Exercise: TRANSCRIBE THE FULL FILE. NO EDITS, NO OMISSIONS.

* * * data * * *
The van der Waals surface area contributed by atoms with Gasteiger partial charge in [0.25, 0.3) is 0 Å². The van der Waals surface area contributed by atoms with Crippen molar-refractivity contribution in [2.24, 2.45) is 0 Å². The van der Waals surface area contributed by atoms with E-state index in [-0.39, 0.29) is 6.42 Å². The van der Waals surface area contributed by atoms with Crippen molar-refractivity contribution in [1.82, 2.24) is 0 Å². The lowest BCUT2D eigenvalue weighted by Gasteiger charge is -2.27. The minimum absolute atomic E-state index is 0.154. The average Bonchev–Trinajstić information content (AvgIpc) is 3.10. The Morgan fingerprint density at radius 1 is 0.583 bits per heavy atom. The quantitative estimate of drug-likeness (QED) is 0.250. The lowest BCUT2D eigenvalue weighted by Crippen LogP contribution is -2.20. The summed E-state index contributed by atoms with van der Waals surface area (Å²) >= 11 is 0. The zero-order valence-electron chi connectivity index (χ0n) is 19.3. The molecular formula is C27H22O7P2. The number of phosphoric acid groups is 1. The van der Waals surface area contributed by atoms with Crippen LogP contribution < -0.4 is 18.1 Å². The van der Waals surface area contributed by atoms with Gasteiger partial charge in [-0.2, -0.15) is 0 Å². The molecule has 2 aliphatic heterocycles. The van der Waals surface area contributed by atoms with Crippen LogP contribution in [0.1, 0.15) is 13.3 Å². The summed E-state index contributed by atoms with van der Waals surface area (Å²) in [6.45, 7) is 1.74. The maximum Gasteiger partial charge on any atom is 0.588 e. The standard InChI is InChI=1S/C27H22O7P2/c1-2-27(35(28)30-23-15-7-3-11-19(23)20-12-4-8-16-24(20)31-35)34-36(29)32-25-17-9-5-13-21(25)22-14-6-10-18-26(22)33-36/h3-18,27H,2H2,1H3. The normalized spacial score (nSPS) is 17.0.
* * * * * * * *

The van der Waals surface area contributed by atoms with Gasteiger partial charge in [0.25, 0.3) is 0 Å². The van der Waals surface area contributed by atoms with Crippen molar-refractivity contribution in [2.24, 2.45) is 0 Å². The van der Waals surface area contributed by atoms with E-state index in [-0.39, 0.29) is 6.42 Å². The van der Waals surface area contributed by atoms with Crippen molar-refractivity contribution in [1.82, 2.24) is 0 Å². The lowest BCUT2D eigenvalue weighted by Gasteiger charge is -2.27. The minimum absolute atomic E-state index is 0.154. The average Bonchev–Trinajstić information content (AvgIpc) is 3.10. The Morgan fingerprint density at radius 1 is 0.583 bits per heavy atom. The quantitative estimate of drug-likeness (QED) is 0.250. The lowest BCUT2D eigenvalue weighted by Crippen LogP contribution is -2.20. The summed E-state index contributed by atoms with van der Waals surface area (Å²) >= 11 is 0. The zero-order valence-electron chi connectivity index (χ0n) is 19.3. The molecular formula is C27H22O7P2. The number of phosphoric acid groups is 1. The van der Waals surface area contributed by atoms with Crippen LogP contribution < -0.4 is 18.1 Å². The van der Waals surface area contributed by atoms with Gasteiger partial charge in [-0.2, -0.15) is 0 Å². The molecule has 2 aliphatic heterocycles. The van der Waals surface area contributed by atoms with Crippen LogP contribution in [0.1, 0.15) is 13.3 Å². The summed E-state index contributed by atoms with van der Waals surface area (Å²) in [6.45, 7) is 1.74. The maximum Gasteiger partial charge on any atom is 0.588 e. The standard InChI is InChI=1S/C27H22O7P2/c1-2-27(35(28)30-23-15-7-3-11-19(23)20-12-4-8-16-24(20)31-35)34-36(29)32-25-17-9-5-13-21(25)22-14-6-10-18-26(22)33-36/h3-18,27H,2H2,1H3. The normalized spacial score (nSPS) is 17.0.